Opinion

My Concern About the US Economy Is Still True Today

|
Posted: May 08, 2019 9:14 AM
The opinions expressed by columnists are their own and do not represent the views of Townhall.com.
My Concern About the US Economy Is Still True Today

Source: AP Photo/Rogelio V. Solis, File

More than a year ago, as the economy was moving along at a healthy rate, I warned the American people that “The Freight Train of the Economy Could Be Derailed.” My concern was that as the American economy added more jobs at a steady pace, eventually the time would come when the needed skilled laborers to fill those job openings would meet a dead end. Despite all the strong numbers in the economy, my concern from over a year ago is, in fact, still true today. We need a constant flow of skilled laborers to fill the 7.5 million job openings.

Indeed, the economy is looking great. As the latest reports on economic numbers tell us, with productivity soaring to 3.6% in the first quarter and 263,000 jobs added in April, we have a very hot economy. Along with that positive growth, are other numbers supporting the strength of this economy thanks to tax cuts and deregulation.

That said, I must reiterate a key point I voiced in a column over a year ago. This impressive growth still needs an adequate workforce and controlled debt. For over a year, I’ve been calling on the administration to focus on immigration legislation that will allow qualified workers who wish to assimilate into the American culture an opportunity to fill those jobs. Unfortunately, little to no progress has been made on this front. There is no possible way, without some of the things I’ve indicated in that article, we will continue to have sustainable, efficient growth that will continue to lead to American prosperity.

Crucial to a growing and thriving economy is an adequate workforce and the required skilled workers to sustain a growing economy. Strong, legal immigration legislation is needed now to streamline the legal immigration process. Right now, more than enough workers are willing to contribute to the American economy, but between bureaucratic costs and regulatory burdens, it is very difficult to execute the legislation needed to convert aspiring immigrants to participating citizens in this growing economy.

This freight train of an economy has only picked up more momentum as indicators unceasingly improve, much to the chagrin of the mainstream media. As some of these media attempt to portray a vulnerable economy simply to downplay the Trump administration’s success, the old adage of “numbers don’t lie” has the left scrambling.

Last week hushed the naysayers. Many were expecting about a 2.4% increase in productivity. That would have been a very good number. At last look, it was 1.9% for the first quarter, so going up to 2.4% would have been great. Instead we got to 3.65% in productivity! We do not, cannot, will not ever have GDP growth without productivity. This is not the Obama administration, where we had very little productivity, poor GDP growth or, if we had good GDP growth, it always lacked strong correlating productivity numbers. CNBC also reported that the 3.6% increase in productivity was the fastest pace in more than four years.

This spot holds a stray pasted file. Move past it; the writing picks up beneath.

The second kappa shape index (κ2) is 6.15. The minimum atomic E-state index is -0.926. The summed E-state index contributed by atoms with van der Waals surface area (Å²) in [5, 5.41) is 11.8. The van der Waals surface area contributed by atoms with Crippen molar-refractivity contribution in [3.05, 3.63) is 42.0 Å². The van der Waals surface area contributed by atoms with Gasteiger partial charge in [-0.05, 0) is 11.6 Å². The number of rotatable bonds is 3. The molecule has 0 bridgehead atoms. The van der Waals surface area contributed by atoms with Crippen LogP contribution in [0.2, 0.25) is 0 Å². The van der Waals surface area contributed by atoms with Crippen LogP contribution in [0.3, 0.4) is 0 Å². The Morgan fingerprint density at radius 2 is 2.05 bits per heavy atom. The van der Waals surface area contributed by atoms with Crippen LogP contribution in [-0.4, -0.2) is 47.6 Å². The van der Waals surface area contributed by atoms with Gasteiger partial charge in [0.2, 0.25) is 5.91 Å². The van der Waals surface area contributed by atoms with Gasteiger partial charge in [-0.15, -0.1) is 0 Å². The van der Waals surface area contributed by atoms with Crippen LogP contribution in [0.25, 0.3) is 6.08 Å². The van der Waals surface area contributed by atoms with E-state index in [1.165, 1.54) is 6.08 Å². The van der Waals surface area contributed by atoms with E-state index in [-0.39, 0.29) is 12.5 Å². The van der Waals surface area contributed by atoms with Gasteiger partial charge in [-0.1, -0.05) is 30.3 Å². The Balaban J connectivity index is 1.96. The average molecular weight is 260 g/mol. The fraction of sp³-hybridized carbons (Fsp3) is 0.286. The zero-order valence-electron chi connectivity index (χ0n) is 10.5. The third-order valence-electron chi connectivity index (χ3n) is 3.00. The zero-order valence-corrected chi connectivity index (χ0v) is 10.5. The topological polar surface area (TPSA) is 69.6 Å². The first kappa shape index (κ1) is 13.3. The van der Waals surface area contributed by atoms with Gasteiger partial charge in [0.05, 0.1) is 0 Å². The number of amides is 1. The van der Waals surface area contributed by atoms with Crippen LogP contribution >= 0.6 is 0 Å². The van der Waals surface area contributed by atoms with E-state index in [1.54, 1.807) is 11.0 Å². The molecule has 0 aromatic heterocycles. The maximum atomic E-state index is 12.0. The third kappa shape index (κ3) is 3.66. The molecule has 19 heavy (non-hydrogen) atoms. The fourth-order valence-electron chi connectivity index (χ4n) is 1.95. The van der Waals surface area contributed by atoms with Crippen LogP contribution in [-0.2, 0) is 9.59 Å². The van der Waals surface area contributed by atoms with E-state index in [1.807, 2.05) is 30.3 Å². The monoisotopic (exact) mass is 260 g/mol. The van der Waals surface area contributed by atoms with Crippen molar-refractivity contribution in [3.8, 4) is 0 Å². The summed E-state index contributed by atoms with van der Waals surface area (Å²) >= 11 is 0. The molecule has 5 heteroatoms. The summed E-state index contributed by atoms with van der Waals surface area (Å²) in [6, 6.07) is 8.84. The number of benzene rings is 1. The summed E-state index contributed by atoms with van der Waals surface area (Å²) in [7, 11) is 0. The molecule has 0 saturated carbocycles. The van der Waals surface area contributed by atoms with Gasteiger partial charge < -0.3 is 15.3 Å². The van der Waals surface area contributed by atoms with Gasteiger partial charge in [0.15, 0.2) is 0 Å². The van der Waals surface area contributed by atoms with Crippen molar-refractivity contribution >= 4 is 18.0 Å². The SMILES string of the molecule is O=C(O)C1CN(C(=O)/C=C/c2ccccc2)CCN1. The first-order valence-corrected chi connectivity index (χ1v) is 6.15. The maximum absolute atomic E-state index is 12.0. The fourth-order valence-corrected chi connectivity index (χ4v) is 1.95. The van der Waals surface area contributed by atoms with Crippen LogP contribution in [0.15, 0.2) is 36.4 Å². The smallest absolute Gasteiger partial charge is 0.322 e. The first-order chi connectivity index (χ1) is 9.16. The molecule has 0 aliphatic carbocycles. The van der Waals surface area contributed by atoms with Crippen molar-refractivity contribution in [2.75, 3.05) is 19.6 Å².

As if that news wasn’t good enough, the April jobs report hit last Friday with news that American companies added 263,000 new jobs in April, blowing past Wall Street expectations of 190,000, CNBC also reported. Additionally, the unemployment rate fell to 3.6%—the lowest in a half-century, since December 1969.

On May 3, Robert Kaplan, Federal Reserve president for the Dallas district, said, “I think it’s still my view that we are running out of the capacity in the workforce. We are bringing people in off the sidelines. But we are starting to approach prime rates of participation pre-crisis and we are reaching pre-recession lows on discouraged workers in a good way. I would expect it’s going to slow down but I don’t think it’s going to be a bad sign.”

My greatest fear is that a labor shortage will be one of the main catalysts that derails the economy. As great as all the economic numbers are, it won’t be sustainable if the country lacks enough workers to keep the economy going. Our concerns should not lie in higher inflation or spiked interest rates, but rather in the diminishing supply of skilled workers. This is where a sound legal immigration process comes in. Yes, we need all of the necessary vetting for national security purposes, but we also need our legislators to come to agreement quickly.

Finally, the Left is beginning to acknowledge the reality of the border crisis. This may finally get them to see things through the same lens as the right and hopefully an agreement can be reached. A Washington Post-ABC poll found that 80% believe the situation at the U.S.-Mexico is a serious problem that needs to be addressed, and that 17% more Democrats since January of this year see the border situation as a crisis that needs to be resolved.

Both sides need to find the common ground to accept a solution that keeps us safe and sustains our bourgeoning economy into the future.